If the cone-hull distance is larger than the visibility distance value of the cone, all of the leaf-cone descendents of the given cone have known visible objects closer than the given hull by definition of the visibility distance value. Thus, there may be little benefit in exploring the cone-hull pair. In contrast, if the cone-hull distance is smaller than the visibility distance value of the cone, the hull may contain objects which will affect the visibility distance values of one or more leaf-cone descendents of the given cone. The cone-hull pair may be searched. Thus, cone-hull pairs are advantageously searched when there is a possibility that the given hull may affect the visibility of the cone's descendents. Thus, the visibility search procedure may avoid unnecessary cone-hull explorations and thereby saves considerable computational bandwidth.
Supposing that the search condition is satisfied, the hull is explored with respect to the given cone. If the cone and hull are both leaves of their respective trees, the hull specifies an object which is closer than the closest known object for the leaf-cone. Thus, the visibility distance value of the leaf-cone may be updated with the cone-hull distance between the cone and hull. Also, the object attribute for the cone may be updated to point to the given hull.
In the case that the cone is a leaf-cone and the hull is a non-leaf hull, the visibility search procedure may examine subhulls of the given hull, and conditionally explore these subhulls in ascending order of their cone-hull distance from the given cone. Again, exploration of a subhull is conditioned upon the subhull achieving a cone-hull distance to the given cone which is smaller than the cone's visibility distance value.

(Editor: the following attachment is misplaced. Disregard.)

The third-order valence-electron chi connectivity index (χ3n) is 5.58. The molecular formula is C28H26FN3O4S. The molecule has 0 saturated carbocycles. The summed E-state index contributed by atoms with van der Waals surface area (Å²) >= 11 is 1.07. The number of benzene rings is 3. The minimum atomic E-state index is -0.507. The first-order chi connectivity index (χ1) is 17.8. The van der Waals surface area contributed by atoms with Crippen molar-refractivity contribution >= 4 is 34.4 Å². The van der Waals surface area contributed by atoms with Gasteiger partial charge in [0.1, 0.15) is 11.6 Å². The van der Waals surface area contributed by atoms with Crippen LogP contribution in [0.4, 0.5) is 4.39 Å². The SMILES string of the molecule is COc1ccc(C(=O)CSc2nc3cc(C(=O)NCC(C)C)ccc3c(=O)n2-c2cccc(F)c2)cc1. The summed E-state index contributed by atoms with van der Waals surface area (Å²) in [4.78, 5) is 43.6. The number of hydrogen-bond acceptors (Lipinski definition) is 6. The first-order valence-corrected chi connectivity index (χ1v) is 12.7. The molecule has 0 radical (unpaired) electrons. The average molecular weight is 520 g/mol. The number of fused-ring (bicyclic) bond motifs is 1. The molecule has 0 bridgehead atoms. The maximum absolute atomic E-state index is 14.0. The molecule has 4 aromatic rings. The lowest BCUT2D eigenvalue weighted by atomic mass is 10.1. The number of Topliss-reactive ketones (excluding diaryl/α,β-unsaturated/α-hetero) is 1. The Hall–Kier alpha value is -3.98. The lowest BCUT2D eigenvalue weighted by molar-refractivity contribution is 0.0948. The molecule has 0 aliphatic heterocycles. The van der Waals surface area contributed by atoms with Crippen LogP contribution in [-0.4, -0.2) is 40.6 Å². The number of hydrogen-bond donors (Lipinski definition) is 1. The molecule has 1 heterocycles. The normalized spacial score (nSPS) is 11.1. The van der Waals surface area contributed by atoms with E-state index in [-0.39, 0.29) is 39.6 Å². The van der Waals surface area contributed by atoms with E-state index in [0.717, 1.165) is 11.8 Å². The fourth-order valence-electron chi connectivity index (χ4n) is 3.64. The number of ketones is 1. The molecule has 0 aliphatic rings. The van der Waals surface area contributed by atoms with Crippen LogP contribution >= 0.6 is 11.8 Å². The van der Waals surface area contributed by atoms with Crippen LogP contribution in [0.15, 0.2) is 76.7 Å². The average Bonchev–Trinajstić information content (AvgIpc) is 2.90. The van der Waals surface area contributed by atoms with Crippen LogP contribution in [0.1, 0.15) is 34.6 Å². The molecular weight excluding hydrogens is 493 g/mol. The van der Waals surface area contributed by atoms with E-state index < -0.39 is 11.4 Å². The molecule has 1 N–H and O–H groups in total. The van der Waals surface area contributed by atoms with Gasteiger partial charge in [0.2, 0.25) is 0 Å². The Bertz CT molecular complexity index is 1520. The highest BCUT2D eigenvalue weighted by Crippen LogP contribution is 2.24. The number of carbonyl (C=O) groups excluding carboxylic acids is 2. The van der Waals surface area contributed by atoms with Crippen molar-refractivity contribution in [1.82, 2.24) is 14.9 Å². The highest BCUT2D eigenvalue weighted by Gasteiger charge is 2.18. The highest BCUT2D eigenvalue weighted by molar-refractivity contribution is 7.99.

In the case that the cone is a non-leaf cone and the hull is a leaf hull (i.e. one which bounds a single object), the visibility search procedure may conditionally explore subcones of the given cone with respect to the given hull. Exploration of a subcone is conditioned upon the subcone achieving a cone-hull distance to the given hull which is smaller than the subcone's visibility distance value.
In the case that the cone is a non-leaf cone and the hull is a non-leaf hull, the visibility search procedure may conditionally explore subhulls of the given hull against the subcones of the given cone. Consider a particular subcone of the given cone for the sake of discussion. The subhulls of the given hull are conditionally explored against the subcone in ascending order of their cone-hull distances from the subcone. Because the closest subhull is searched first, and potentially decreases the visibility distance value of the given subcone, succeeding (more distant) subhulls will have more difficulty passing the search condition, i.e. of having a cone-hull distance to the given subcone which is less than the visibility distance value of the subcone. Thus, the probability is maximized that the fewest number of subhulls will need to be explored by ordering the conditional explorations according to cone-hull distance.
When the search of the two trees is completed, the object attribute of each leaf-cone points to the object which is visible to the leaf-cone, and the visibility distance value of the leaf-cone specifies the distance to the visible object. This visibility information is provided to the graphics accelerator so that the graphics accelerator may render the visible objects (or visible portions of visible object) on the display device.